The past few years have allowed me to make some real progress on catching crows, and although the late snows of 2013 made the birds behave very unpredictably, I certainly can’t complain. I have managed to keep on top of the jackdaws, and it is only since February that I have really seen any crows anywhere on the Chayne. A group of five non-territorial carrions descended on the inbye, and several other smaller gangs have been flitting about here and there. Although I wasn’t particularly worried about these birds originally, they have conspired to make things more and more complicated, and now form a kind of smoke screen through which actually getting to grips with problem birds has become extremely tricky.
The first nest appeared as if overnight in the ash trees above the farm, and I trapped a large cock crow off it on the first night. Despite trapping for two more days right under the nest, the hen sat tight and then abandoned it altogether. I went up and shot out the nest after she had gone, but found another nest appear a few days later within thirty yards of the original. I set the larsen and again, I had the cock crow the next day. The hen stayed sitting on the new nest, never coming down to the trap until she abandoned it altogether a couple of days later. I didn’t shoot out this nest, and now find that she has returned to it again almost two weeks later. I don’t know if this is the same hen who is determined to nest in these trees and is drawing in cocks to work with her, but she has to go.
At the same time, a pair of crows has settled in the woodcock strip and absolutely will not come down to the larsen. I’ve moved it, reset it, baited it with eggs, wheat and all the restricted selection of legal baits but to no avail. I waited until she got off the nest yesterday morning, then stalked up with the shotgun to ambush her on her return. Sure enough she came back, but swinging a shotgun in thick sitka is never easy and I am ashamed to say that I missed her altogether. Whether or not this failed ambush will push her off the nest and cause her to abandon it I can’t say, but the nest itself is in such a thick sitka canopy that seeing it is impossible, let alone shooting it out.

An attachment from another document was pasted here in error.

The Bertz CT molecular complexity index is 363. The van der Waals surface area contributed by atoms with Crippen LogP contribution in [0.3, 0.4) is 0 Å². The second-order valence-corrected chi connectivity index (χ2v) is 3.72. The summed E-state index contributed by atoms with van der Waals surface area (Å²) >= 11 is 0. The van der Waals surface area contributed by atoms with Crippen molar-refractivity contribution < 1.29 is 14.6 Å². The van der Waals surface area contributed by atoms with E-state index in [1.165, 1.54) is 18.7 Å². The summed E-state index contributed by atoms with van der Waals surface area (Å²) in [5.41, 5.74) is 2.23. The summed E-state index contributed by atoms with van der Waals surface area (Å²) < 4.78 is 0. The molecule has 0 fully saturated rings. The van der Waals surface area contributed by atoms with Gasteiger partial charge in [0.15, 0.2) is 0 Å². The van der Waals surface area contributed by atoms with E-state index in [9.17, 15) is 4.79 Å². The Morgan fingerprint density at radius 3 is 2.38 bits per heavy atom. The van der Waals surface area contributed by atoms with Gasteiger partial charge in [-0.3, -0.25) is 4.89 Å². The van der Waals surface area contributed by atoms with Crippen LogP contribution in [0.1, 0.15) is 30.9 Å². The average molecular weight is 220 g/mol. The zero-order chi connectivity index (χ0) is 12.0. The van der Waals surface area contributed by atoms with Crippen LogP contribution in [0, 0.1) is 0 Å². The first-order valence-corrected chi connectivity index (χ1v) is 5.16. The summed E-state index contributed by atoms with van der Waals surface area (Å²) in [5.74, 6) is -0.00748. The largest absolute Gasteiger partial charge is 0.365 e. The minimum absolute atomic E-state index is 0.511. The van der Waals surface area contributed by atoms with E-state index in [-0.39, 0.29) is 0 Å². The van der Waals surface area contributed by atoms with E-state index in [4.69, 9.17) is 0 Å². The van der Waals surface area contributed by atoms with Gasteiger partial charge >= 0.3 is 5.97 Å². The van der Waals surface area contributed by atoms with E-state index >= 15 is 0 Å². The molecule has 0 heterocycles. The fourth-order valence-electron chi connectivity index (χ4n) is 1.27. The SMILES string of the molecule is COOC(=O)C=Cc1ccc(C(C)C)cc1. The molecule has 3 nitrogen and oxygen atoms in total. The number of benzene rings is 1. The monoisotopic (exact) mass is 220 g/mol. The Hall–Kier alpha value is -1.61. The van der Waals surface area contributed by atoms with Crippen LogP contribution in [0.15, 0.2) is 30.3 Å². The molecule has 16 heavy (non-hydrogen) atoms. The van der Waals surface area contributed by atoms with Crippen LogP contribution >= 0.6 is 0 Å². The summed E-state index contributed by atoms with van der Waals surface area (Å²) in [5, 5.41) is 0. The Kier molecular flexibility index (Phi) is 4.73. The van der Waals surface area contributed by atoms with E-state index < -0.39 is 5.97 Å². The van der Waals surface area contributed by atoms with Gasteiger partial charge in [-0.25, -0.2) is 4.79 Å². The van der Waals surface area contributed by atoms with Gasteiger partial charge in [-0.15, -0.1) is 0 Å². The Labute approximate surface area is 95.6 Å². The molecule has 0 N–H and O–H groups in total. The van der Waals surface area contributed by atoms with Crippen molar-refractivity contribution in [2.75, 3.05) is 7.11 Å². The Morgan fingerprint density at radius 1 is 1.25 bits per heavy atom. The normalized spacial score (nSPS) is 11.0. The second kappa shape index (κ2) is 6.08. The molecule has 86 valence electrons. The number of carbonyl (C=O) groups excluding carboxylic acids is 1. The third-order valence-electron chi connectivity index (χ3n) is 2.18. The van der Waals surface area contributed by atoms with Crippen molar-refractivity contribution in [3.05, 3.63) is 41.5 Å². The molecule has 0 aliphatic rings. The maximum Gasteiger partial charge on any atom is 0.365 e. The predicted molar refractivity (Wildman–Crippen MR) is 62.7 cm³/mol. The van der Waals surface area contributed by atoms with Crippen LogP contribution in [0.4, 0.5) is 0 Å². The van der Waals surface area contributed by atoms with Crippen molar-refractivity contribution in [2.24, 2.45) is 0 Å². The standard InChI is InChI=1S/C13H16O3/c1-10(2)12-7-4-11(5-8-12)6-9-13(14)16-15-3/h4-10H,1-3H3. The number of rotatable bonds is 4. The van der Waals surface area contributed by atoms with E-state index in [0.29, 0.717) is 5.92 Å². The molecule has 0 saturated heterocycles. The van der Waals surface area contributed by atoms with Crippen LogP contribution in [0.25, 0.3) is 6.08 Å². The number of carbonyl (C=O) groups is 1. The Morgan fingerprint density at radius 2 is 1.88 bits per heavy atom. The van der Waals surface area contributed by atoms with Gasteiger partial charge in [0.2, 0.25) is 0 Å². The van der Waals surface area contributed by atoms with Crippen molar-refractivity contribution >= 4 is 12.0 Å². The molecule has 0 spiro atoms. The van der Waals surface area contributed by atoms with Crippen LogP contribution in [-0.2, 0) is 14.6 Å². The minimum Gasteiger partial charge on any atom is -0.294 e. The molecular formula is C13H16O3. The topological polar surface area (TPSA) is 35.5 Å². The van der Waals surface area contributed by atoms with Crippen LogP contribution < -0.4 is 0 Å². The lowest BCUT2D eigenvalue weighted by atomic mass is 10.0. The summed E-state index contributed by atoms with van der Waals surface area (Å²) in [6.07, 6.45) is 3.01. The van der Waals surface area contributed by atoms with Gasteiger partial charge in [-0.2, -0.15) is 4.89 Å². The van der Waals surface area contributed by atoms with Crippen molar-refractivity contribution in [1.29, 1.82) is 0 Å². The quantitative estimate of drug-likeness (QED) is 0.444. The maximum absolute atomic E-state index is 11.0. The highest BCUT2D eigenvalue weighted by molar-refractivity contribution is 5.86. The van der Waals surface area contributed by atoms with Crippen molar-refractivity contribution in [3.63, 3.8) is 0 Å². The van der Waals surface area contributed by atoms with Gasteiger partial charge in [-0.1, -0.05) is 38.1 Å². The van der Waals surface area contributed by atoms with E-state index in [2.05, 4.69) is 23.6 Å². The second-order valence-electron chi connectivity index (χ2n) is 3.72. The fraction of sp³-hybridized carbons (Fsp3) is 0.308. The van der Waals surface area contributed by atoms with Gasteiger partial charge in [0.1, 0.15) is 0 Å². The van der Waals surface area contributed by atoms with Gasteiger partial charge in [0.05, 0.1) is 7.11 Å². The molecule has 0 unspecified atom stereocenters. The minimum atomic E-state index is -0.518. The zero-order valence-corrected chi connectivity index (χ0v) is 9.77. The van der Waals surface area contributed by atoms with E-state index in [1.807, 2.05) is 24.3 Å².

All the while, threes and fours of non-territorial crows are drifting around in the rushes, and I wonder if it is this abundance of immature crows that is making the breeding pairs so tolerant of intrusion. Perhaps they are used to having their territories invaded, so they don’t feel so strongly about seeing off my larsen call birds.
The real larsen hot-spot is amongst the hardwoods at the back of the farm, but when I went round to set a trap in the old shieling, I found a massive raven’s nest in a sycamore tree right above the best trap site. My first reaction was that I shouldn’t set a trap there in case I caught a raven, but watching the trees from a distance, I see that the ravens are so aggressive that they wouldn’t tolerate a crow to fly past them, let alone nest in the same spinney, so trapping would be pointless anyway. I normally catch half or two thirds of my crows for the whole year at this site, and having it “out of action” has confused the whole process.
In the meantime, I have been working my ladder trap on and off but without much success. I know that some of the non-territorial crows have been feeding at my wheat hopper inside the trap before it was fully assembled, but I am yet to find the crow that is daring enough to enter the giant cage when the funnel is on. I’ve had the odd jackdaw and a few pigeons which I have released again, but it has not worked as well as I had hoped it would.
All in all it has made for a frustrating trapping season so far, particularly because I found my first grouse clocker on the hill and I know that the all-important eggs are now out and vulnerable. The average hatching date for my red grouse here is around about the 27th May, which is quite handy because it’s a good way of remembering my girlfriend’s birthday. I must catch up with these rogue crow nests, because soon there will be greyhens starting to lay.